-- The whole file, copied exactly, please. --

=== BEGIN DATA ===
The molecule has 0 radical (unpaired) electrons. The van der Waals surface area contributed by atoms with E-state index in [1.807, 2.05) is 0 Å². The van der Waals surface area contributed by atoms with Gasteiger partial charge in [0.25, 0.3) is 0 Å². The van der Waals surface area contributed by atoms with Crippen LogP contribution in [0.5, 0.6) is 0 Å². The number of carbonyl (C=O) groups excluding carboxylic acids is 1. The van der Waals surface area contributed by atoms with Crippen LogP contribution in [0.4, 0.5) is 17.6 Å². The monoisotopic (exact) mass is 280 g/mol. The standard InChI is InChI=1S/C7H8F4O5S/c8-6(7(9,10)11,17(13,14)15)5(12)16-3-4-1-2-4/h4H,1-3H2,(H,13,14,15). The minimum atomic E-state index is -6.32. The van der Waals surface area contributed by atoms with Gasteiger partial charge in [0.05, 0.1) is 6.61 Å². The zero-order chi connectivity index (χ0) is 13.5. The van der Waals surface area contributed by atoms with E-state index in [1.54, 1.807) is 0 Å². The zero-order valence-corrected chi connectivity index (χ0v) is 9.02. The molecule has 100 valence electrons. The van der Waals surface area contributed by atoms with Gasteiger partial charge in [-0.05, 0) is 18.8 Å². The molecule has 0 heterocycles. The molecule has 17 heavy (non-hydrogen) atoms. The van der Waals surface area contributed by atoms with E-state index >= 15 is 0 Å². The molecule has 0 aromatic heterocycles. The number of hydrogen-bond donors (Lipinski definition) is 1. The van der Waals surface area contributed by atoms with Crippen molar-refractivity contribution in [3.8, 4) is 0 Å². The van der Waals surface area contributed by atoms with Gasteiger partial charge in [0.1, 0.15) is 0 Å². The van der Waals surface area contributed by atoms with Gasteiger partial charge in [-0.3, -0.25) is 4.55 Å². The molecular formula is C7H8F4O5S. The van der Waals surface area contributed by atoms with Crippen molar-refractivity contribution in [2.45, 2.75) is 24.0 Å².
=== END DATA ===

The molecule has 0 radical (unpaired) electrons. The van der Waals surface area contributed by atoms with E-state index in [1.807, 2.05) is 0 Å². The van der Waals surface area contributed by atoms with Gasteiger partial charge in [0.25, 0.3) is 0 Å². The van der Waals surface area contributed by atoms with Crippen LogP contribution in [0.5, 0.6) is 0 Å². The number of carbonyl (C=O) groups excluding carboxylic acids is 1. The van der Waals surface area contributed by atoms with Crippen LogP contribution in [0.4, 0.5) is 17.6 Å². The monoisotopic (exact) mass is 280 g/mol. The standard InChI is InChI=1S/C7H8F4O5S/c8-6(7(9,10)11,17(13,14)15)5(12)16-3-4-1-2-4/h4H,1-3H2,(H,13,14,15). The minimum atomic E-state index is -6.32. The van der Waals surface area contributed by atoms with Gasteiger partial charge in [0.05, 0.1) is 6.61 Å². The zero-order chi connectivity index (χ0) is 13.5. The van der Waals surface area contributed by atoms with E-state index in [1.54, 1.807) is 0 Å². The zero-order valence-corrected chi connectivity index (χ0v) is 9.02. The molecule has 100 valence electrons. The van der Waals surface area contributed by atoms with Gasteiger partial charge in [-0.05, 0) is 18.8 Å². The molecule has 0 heterocycles. The molecule has 17 heavy (non-hydrogen) atoms. The van der Waals surface area contributed by atoms with E-state index >= 15 is 0 Å². The molecule has 0 aromatic heterocycles. The number of hydrogen-bond donors (Lipinski definition) is 1. The van der Waals surface area contributed by atoms with Crippen molar-refractivity contribution in [3.8, 4) is 0 Å². The van der Waals surface area contributed by atoms with Gasteiger partial charge in [0.1, 0.15) is 0 Å². The van der Waals surface area contributed by atoms with Gasteiger partial charge in [-0.3, -0.25) is 4.55 Å². The molecular formula is C7H8F4O5S. The van der Waals surface area contributed by atoms with Crippen molar-refractivity contribution in [2.45, 2.75) is 24.0 Å².